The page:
Herald Masthead

Volume XXXVII, Issue 12116, 8 April 1910, Page 7

MATAWAI

MATAWAI PUBLIC HALL.

The survey of the site for this building has now been completed, and legal negotiations are now in hand for the transfer of the plot, and also for financing. All the iron is now on the spot and several loads of timber. The joinery has still to be carted from Waikohu railway station. Provided it is possible to get another fortnight's carting in, we can see no reason why the hall should not he completed in June. The work of leveling and fencing is also well in hand.

Herald Masthead

Volume XXXVII, Issue 12207, 25 July 1910, Page 2

THE NEW HALL AT MATAWAI.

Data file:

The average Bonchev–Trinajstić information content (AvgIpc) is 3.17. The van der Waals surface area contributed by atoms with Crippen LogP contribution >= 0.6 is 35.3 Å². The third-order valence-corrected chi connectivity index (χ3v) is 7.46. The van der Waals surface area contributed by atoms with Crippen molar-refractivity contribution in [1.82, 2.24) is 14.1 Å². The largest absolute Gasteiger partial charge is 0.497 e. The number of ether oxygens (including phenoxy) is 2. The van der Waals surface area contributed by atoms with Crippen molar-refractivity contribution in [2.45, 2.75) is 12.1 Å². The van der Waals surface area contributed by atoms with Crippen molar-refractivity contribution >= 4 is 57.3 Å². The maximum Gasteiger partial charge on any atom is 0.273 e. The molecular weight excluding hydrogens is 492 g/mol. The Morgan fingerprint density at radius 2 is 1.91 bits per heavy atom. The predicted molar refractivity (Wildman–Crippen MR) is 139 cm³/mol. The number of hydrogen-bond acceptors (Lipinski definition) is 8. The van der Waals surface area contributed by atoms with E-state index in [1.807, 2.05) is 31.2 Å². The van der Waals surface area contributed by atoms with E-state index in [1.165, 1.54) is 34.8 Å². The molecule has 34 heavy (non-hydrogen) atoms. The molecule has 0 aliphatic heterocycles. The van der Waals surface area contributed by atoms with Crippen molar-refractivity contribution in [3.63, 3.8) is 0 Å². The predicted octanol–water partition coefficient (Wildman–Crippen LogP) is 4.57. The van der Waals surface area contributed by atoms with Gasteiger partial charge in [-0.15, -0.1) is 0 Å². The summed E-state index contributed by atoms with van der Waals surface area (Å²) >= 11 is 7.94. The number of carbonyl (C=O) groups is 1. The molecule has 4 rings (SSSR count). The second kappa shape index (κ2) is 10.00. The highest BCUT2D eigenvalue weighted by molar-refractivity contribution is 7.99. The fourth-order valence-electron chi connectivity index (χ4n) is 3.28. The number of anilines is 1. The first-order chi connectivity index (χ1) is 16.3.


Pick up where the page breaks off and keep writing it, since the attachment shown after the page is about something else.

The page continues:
June the 22nd will long be remembered in the "town of Matawai," long treasured in tho memories of the visitors as a day marking an epoch in the history of the development of the Motu Valley. It was the day that the new hall was declared open for public use — for religious, political, and social use. Rain had fallen most of the week, had fallen most of "the day" yet as night closed in horsemen and horsewomen kept arriving in the "town," singly and in groups, some from the Motu township, some from Rakauroa, some from Tahora, one, the chairman, from Karaka. All, besmattered with mud, all with undaunted courage had braved the elements to join in an event which many can prophesy will alter the lives of all dwellers within riding distance of Matawai, and I can congratulate myself that it was my good fortune to be present to see the efforts of the Motu Valley Settlers' Association crystallised into fact. The Association has to be congratulated on being the possessors of one of the most beautiful halls in Poverty Bay. Never shall a fern, a flower, nor a leaf be required to adorn the beauty of its interior. The whole of the walls and ceiling are of oiled rimu most beautifully grained, speaking eloquently of the undeveloped wealth lying dormant in the district, and on this night exhibiting the artistic sense of the Association that this beauty was unadorned. To add pleasure to the occasion, the Association had arranged a concert, an excellent supper, and a dance. The proceedings were opened with the concert, contrary to the usual custom, the chairman, however, making a break in a lengthy programme when half way through to declare the hall open. The Rev. Roberts, who was chairman, by request, in a few choice, well selected words, declared the hall open for religious, political, and social use, putting the social aspect last, notwithstanding a hint from the ladies that dancing was to be the principal event of the evening. He pointed out the need for religious life no man can be of any use unless he be developed spiritually and physically, and the hall would be a potent factor in developing the religions qualities. The utility, of the hall in enabling the young men of the district to undergo their training as part of the national defense forces was also dwelt upon. Its necessity as a place where men may debate political questions, meet and corral politicians, was pointed out. Curiously, not a member of the Association spoke, wisely leaving their effort to speak for itself. The concert was greatly enjoyed, the audience, until remonstrated with by the chairman, endeavoring to add encore to encore to a somewhat lengthy programme. Mrs Ridddick opened and closed the concert with pianoforte solos, for which the audience attested their delight by heartily applauding. The gem of the evening was Mr A. Blair's rendering of "Plymouth Ho." Mr Blair has a bass voice, well trained, which was much appreciated by the audience. Miss Neverman, who was charmingly gowned, was also heard to great advantage in ''Sleep and Forget," and also with Mr Korte gave a most pleasing rendering of "Life's Dream is O'er." Amongst the humorous items, Mr Abbotsford recitation of "What would make Carnegie sigh" was one altogether above the average. Dancing was kept up with great vigor till 4 a.m.